It goes without saying that if you are a victim of a security-related hack, it is completely illegal. If this happens to you, report the scam or hacking attempt immediately. You can limit the damage on your side and also prevent the pirate from making other victims.

Devices most vulnerable to hacking

It’s impossible to predict what a skilled hacker is capable of if given enough time and resources. Many multinational corporations have found themselves at the mercy of a motivated hacker determined to circumvent even their strongest security measures.

But of all the devices around us at home or in the office, some are easier targets than others. Although your iPhone is extremely durable, not all consumer electronics are. Here is a small list of the devices most at risk:

  • Smart devices: Many IoT devices lack the same security protections built into computers and mobile devices. If a hacker recovers your data from a leak, they can exploit anything they find to break into your smart network and jump from one device to another.
  • Routers: You can’t even imagine how many people have never changed their router’s default credentials. You may even be one of them. Hackers know which devices come with which credentials, and they can test Wi-Fi networks to see if that information is still valid. Routers and smart devices are particularly vulnerable to botnet-type malware, which can include them in a distributed denial-of-service (DDoS) attack.
  • Webcams: If you are still using a standalone webcam, it has the same vulnerabilities as any other connected object. Laptop users are also at risk from rootkits, a type of malware that gives hackers access to a device at any time, including the user-facing camera. It may therefore be interesting to stick a piece of opaque adhesive on this camera.
  • Email: This is not a device, but emails are a popular target for hackers. Passwords leak regularly during data thefts, and if you use the same password for your email and other services, you’re leaving the door wide open to hackers.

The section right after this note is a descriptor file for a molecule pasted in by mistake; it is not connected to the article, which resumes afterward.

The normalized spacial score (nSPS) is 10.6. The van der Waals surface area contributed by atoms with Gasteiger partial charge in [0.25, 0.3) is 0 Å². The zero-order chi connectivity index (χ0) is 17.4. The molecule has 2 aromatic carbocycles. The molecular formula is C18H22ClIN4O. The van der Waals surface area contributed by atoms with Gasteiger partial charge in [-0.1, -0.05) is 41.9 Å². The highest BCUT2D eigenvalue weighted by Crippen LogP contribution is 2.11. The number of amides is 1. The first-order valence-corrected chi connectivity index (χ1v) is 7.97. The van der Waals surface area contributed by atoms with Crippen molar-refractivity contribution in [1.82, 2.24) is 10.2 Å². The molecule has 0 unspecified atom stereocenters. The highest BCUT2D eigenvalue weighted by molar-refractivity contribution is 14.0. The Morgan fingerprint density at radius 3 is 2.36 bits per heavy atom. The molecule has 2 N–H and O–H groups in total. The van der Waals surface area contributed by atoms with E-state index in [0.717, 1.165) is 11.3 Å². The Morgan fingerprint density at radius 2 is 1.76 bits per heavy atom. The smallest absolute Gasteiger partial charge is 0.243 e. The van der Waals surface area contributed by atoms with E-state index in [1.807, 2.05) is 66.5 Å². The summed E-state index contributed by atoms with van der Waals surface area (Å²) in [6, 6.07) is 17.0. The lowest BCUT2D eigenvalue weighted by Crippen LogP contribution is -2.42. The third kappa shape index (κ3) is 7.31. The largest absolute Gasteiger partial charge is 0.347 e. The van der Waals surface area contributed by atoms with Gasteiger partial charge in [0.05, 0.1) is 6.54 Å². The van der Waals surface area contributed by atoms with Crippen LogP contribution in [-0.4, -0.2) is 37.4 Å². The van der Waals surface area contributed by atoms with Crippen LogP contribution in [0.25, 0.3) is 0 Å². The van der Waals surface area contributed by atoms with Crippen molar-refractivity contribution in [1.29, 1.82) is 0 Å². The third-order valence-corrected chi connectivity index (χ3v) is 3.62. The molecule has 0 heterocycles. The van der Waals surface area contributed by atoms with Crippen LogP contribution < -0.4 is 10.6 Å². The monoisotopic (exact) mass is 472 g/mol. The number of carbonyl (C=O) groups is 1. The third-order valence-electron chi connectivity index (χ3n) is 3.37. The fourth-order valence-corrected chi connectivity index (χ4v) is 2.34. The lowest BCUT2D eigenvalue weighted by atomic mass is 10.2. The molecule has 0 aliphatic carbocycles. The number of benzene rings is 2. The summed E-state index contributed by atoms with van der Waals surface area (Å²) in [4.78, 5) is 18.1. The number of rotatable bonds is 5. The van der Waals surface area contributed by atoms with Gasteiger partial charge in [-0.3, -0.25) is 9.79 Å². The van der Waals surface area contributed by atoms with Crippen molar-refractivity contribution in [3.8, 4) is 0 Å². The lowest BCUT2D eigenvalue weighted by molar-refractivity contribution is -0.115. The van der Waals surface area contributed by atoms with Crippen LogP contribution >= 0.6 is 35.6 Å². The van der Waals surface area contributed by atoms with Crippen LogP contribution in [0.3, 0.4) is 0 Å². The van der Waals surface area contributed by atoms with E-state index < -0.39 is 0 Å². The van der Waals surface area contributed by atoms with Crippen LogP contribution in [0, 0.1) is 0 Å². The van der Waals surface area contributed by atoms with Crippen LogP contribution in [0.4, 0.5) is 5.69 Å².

• Jailbroken phones: iOS devices, and to a lesser extent Android devices, are extremely resistant to hacking. If you have jailbroken your device (that is, removed the security measures built in by the manufacturer), you will be more vulnerable to hacking, unless you are familiar with the countermeasures to adopt.

How to know if you have been hacked

Depending on the type of malware used by the hacker, the symptoms of the hack may vary. Here is a small list of what you can see if a hacker has broken into one of your devices:

  • You no longer have access. If a hacker manages to steal your credentials, they can change your password and you will no longer be able to access your account. In this case, immediately initiate a password reset and enable two-factor authentication if available.
  • Your device is behaving abnormally. Has your computer or mobile device changed behaviour overnight? Have you noticed different passwords, drastically different settings, new files or strange changes to existing files? Has your antivirus software been disabled? Are new programs or applications starting on their own? Does your webcam or microphone turn on even when you’re not using them? These symptoms may indicate hacker intrusion.
  • Your social networks are going crazy. If your family, friends, and colleagues start reporting to you that they are receiving strange messages from you, change your passwords immediately. Same thing if you notice the content on social media that you haven’t posted yourself. These are two common signs of social media hacking.
  • The hacker contacts you. A ransom note from ransomware on your computer is a sure sign of a hack. The hacker may also contact you directly to tell you that your devices have been attacked and/or that he has recovered confidential information about you. Note, however, that extortion attempts can be a bluff, especially if the hacker has presented you with no clear evidence of the information they have about you.
  • Your browser is behaving strangely. Many hacking operations take place through your browser. Unintentional redirects (when you try to visit a page, but another opens when you didn’t ask for it) often indicate something fishy. Also, be aware of toolbars or extensions that you did not add yourself. These appearances are often due to malware.
  • You are flooded with pop-ups. Adware and scareware make extensive use of pop-ups to get your attention. An explosion of pop-ups is proof that a hacker has successfully placed malware on your device.
  • Someone is spending your money or stealing from you. If you see charges accumulating and you have not purchased these items or services, contact your bank immediately to freeze your accounts and credit cards. Same thing if you notice that your account balance has changed. You may be a victim of identity theft following a data leak caused by a hacker. Hackers often sell stolen personal data on the dark web.